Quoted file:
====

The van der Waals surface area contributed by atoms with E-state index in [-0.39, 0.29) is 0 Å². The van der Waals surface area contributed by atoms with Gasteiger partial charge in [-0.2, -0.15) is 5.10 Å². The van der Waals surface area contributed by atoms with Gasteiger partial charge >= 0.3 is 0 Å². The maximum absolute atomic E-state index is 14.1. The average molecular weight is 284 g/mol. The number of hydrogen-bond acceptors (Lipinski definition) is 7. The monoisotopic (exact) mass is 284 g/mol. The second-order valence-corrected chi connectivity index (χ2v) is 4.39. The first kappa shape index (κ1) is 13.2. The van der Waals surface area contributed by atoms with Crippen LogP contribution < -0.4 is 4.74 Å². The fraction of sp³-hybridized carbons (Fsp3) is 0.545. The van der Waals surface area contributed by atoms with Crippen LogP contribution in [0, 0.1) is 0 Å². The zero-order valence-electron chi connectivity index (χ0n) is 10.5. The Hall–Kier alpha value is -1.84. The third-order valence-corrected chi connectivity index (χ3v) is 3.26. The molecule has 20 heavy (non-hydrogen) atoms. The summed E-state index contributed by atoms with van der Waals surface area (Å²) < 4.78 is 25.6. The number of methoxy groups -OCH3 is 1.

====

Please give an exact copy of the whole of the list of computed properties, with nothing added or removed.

The van der Waals surface area contributed by atoms with E-state index in [-0.39, 0.29) is 0 Å². The van der Waals surface area contributed by atoms with Gasteiger partial charge in [-0.2, -0.15) is 5.10 Å². The van der Waals surface area contributed by atoms with Gasteiger partial charge >= 0.3 is 0 Å². The maximum absolute atomic E-state index is 14.1. The average molecular weight is 284 g/mol. The number of hydrogen-bond acceptors (Lipinski definition) is 7. The monoisotopic (exact) mass is 284 g/mol. The second-order valence-corrected chi connectivity index (χ2v) is 4.39. The first kappa shape index (κ1) is 13.2. The van der Waals surface area contributed by atoms with Crippen LogP contribution < -0.4 is 4.74 Å². The fraction of sp³-hybridized carbons (Fsp3) is 0.545. The van der Waals surface area contributed by atoms with Crippen LogP contribution in [0, 0.1) is 0 Å². The zero-order valence-electron chi connectivity index (χ0n) is 10.5. The Hall–Kier alpha value is -1.84. The third-order valence-corrected chi connectivity index (χ3v) is 3.26. The molecule has 20 heavy (non-hydrogen) atoms. The summed E-state index contributed by atoms with van der Waals surface area (Å²) < 4.78 is 25.6. The number of methoxy groups -OCH3 is 1.